Olivia Wilde's Bisexual 'O.C.' Character Was "So Woke" For 2004, According To The 'Booksmart' Director
LGBTQ+ representation has come a long way in mainstream media since Marissa Cooper first locked eyes with her most memorable love interest, Alex, way back in 2004. In a recent interview with ELLE, Olivia Wilde joked that The O.C. was "so woke" for her bisexual character, who made her debut on the teen drama more than a decade ago.
Wilde's character, Alex Kelly, was introduced in Season 2 of The O.C. as the owner of The Bait Shop, the live music venue where the characters would go to see bands play. Over the course of her time on the show, Alex dated both Marissa (Mischa Barton) and Seth (Adam Brody), and at the time, the show was praised for increasing bisexual representation on television by introducing Alex to the cast. That said, it was also somewhat of a sensationalized plot point, and the character only appeared in 13 episodes. However, in the years since Wilde left the show, queer representation has changed dramatically on television and in film — which the actor herself was quick to note while reminiscing about her role to ELLE.
"We thought we were so woke in 2003!" she said, comparing the way Alex was portrayed with the much more nuanced portrayal of sexuality in her directorial debut, Booksmart, which features a few LGBTQ characters. "So much has changed, it’s incredible."
While Alex's storyline on The O.C. might not have been perfect, Wilde has been open about how much it means to her to have played such an iconic, openly queer character on the biggest teen drama of the early aughts. "I’m so happy to see how far we’ve come as a society," Wilde wrote on Instagram, while celebrating Alex and her love of hairspray with a #TBT post back in January. "When I think about how sensational it was to play a queer woman on TV back then and now it seems almost quaint and young people are rejecting labels altogether and that is why they shall rule the earth and save us all."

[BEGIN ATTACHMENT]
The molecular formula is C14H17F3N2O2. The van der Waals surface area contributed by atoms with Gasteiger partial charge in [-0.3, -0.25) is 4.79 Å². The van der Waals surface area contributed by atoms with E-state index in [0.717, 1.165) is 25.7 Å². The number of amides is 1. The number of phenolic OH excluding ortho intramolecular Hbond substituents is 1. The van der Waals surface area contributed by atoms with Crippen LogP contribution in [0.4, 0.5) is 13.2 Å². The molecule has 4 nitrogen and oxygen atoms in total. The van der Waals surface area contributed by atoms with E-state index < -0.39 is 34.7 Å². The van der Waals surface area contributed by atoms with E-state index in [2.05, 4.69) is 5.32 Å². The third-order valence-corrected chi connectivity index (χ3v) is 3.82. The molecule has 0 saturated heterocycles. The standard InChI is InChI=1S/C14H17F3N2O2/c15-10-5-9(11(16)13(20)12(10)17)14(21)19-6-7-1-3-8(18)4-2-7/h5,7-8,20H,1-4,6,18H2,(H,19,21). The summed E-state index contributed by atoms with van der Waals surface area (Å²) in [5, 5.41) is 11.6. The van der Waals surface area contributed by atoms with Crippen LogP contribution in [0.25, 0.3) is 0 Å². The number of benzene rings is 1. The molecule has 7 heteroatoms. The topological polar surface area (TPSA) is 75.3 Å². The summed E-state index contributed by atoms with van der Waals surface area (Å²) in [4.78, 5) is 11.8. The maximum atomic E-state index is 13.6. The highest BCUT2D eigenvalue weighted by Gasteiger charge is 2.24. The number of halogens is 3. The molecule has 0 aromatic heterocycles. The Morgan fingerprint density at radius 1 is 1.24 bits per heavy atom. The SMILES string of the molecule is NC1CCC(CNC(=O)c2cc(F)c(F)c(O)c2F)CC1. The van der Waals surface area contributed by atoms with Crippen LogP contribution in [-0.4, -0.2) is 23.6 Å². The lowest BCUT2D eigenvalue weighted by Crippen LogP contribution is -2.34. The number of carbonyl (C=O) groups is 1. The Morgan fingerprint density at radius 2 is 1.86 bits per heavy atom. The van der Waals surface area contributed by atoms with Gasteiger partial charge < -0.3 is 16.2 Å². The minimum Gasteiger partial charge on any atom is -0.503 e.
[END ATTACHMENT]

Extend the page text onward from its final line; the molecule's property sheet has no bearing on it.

The actor and director admitted to the New York Times recently that she was embarrassed of her time on The O.C. for part of her career. "I used to dismiss The O.C.," she said. "I'd be like, 'I did a teen soap—what an embarrassment." But, after seeing the lasting impact that Alex and her storylines had on viewers, she now feels "lucky" to have gotten to play such a groundbreaking role.
"I didn’t really understand the phenomenon that The O.C. would be or would become," Wilde confessed during an appearance on the podcast Keep It last month. "My role was kind of revealed to the world and it was the sensational storyline of like queer love between two teenage girls on this American soap." It was the reaction to the storyline that helped her realize what a big deal her character actually was. "At the time I was like, 'Well this should be normal. Why is it such a big deal?' But people either got riled up in a good way or got riled up in a bad way. And I was like, 'Well this is an important conversation.'"
"Over the years the significance became clear to me when people would come up to me on the street — it still happens all the time — and say, 'your role on the show helped me come out to my family," Wilde continued. "[It] helped me feel comfortable with my friends and helped me understand I could be like this — like I can kind of own my sexuality in a comfortable way.' I was like, 'Whoa, that’s an honor.'"
It seems that seeing the way that Alex had — and still has — a major impact on teen viewers inspired the way that Wilde handles the sexuality of one of the main characters in Booksmart. In the film, Kaitlyn Devers' character, Amy, is an out (and outspoken) lesbian, but her storyline isn't focused solely on her sexual orientation. "She's a queer character but there's no coming out story," Dever told Bustle before the movie's release. "I didn't want to put a spotlight on her sexuality ever. We didn't want to put a spotlight on it, because that’s not what this generation is about. We don't necessarily have to put a specific label on anything anymore, you can be whatever you want to be."
"In the past, a gay character in movies that I have seen, they're almost put in the movie to make sure that there is a gay character," she continued. "And that is something that Olivia never wanted to do."
Things truly have changed dramatically in terms of LGBTQ+ representation onscreen since Wilde first appeared in The Bait Shop all those years ago — and now, as a director, she's helping to push the conversation about queer characters even further.